The beaver lodge looked abandoned and I didn’t see any signs of fresh tree felling. Beaver ponds are active for an average of 30 years and the first stage in creating one is damming a stream to form a pond. Our native trees aren’t meant to live with their roots under water because they take in a lot of oxygen through them, so finding living trees in an area like this would mean it was flooded recently. I didn’t see any, so this must be an older pond. Older beaver ponds fill with silt or the beavers move away and their dams erode enough to drain the land. In either case the beaver pond of today will eventually revert back to forest. When the forest has re-established itself and there are enough trees for the beavers to eat they will come back and again flood the land in a slow but ever repeating cycle.

12. Beaver Dam

The dam was still holding back water for the most part, but didn’t show any signs of recent activity on the part of the beavers.

 13. Male Mallard

Meanwhile, even though the beavers have moved away from their pond, many other kinds of wildlife still benefit from it. This one was shallow enough so all that a pair of mallards had to do was stick their heads in to feed, rather than tip their entire body up like they often do. They knew I was near and eyed me suspiciously but didn’t fly away like ducks usually seem to do.  He watched me while she fed, just in case.

14. Female Mallard 2

She spent most of the time feeding and I got shot after shot of a headless duck, but eventually was finally able to at least get her profile when she began preening. She was such a pretty bird.

 15. Log Pile

I was surprised by how small the logs were. The biggest and oldest at the bottom I doubt was even 50 years old. I wonder where they go and what becomes of them once they leave here.

16. Trail

You can tell by the trees left standing that the foresters are being very selective in what they cut, and are thinning the forest rather than cutting everything in sight. This kind of care benefits the overall health of a forest, especially since we no longer dare let forest fires burn themselves out. We have 4.8 million acres of forest In New Hampshire and a hundred years ago much of it was cleared for pasture land, so we are an excellent example of how nature reclaims the land. Man and nature can work together for the benefit of both, but it takes great care, thought and planning.

17. Killer Tree

Several trees had these “killer tree” ribbons on them and of course, me being me, I had to find out what they were all about. From what I’ve read they warn loggers that the tree is dead, diseased or has some other condition that might cause it to fall. It essentially says “stay away because this tree could fall on you.” Of course I found all of that out after standing five feet from the killer trees, taking their photos.

18. Striped Maple

One tree I’m always happy to get close to is striped maple (Acer pensylvanicum,) especially when it is flowering. The yellowish green bell shaped flowers are quite small, only about 1/4 inch across. Trees can have male, female or both kinds of flowers.  The loose hanging flower clusters (racemes) usually hang under the leaves but will occasionally rest on top of a leaf like this one did. They sway in the slightest breeze and can be difficult to get a good photo of.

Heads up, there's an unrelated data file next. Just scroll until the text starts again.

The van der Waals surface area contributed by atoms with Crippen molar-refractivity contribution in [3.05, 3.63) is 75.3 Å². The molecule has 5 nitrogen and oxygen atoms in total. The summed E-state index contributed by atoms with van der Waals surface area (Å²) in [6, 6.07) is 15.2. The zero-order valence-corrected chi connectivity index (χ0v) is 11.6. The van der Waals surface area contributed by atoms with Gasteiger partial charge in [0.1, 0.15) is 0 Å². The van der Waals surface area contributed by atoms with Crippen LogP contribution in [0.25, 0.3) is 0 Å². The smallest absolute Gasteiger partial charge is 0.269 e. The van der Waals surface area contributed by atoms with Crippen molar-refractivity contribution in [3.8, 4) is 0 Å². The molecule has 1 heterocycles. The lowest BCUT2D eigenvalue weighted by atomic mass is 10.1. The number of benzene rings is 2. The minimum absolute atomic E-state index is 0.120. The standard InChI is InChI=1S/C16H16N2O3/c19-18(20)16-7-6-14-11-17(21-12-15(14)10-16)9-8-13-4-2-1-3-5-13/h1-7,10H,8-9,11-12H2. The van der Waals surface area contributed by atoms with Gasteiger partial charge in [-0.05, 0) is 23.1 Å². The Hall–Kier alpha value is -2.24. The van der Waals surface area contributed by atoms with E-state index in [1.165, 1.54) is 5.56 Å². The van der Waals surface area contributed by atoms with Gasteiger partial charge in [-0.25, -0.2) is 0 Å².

19. Sarsaparilla

Wild sarsaparilla (Aralia nudicaulis) grows all through our forests and is a common sight. The plant sets flower buds quickly just as its leaves have unfurled, and often before they’ve changed from their early deep bronze to green. People sometimes confuse the plant for poison ivy before the flowers appear because of the “leaves of three” as in leaves of three, let them be. One easy way to tell the difference is by looking for a woody stem; poison ivy has one but this plant does not.

20. Sarsaparilla 2

In botanical terms the flower head of a wild sarsaparilla plant is called a globoid umbel. The umbel is made up of around 40 small white flowers that seem to burst from the center on long, pale green stalks (pedicels).  The flowers have five petals but I find them too small to be seen by eye. Dark purple berries will replace the flowers if pollination is successful, and pollination is usually very successful; every time I’ve taken a photo of a wild sarsaparilla plant there has been an insect on it. This time is no different; I’m not sure what he is but he’s black and tiny and rests about two flowers above center at 12 o’clock.

21. Violets

Common blue violets (Viola sororia) lined the old road along with the bluets and starflowers and made the walk that much more pleasant.

22. End of the Road

I wondered where the old road came out but wasn’t too surprised to find myself on the edge of the “new” route 10. This is the road that replaced the abandoned one way back in the 20s or 30s. It’s a busy road and I had to stand here for a while to get a shot of it with no cars on it.

 23. Opposite Side of Forest

Just a short walk down route 10 from where the old road meets the new is one of my favorite views that I’ve driven past and seen out of the corner of my eye for over 20 years. Now I know what’s on the other side of it in the distance; a beaver pond.  Amazing what you can discover with just a little persistence.

Note: The photos for this post were taken over the course of a month or more, so if you think everything is a little greener at the end of the post than it was at the beginning, you’re not imagining it.

There are roads known by everyone and there are roads known by no one. Choose the second, the mysterious one where many glories are hidden. ~Mehmet Murat ildan

Thanks for coming by.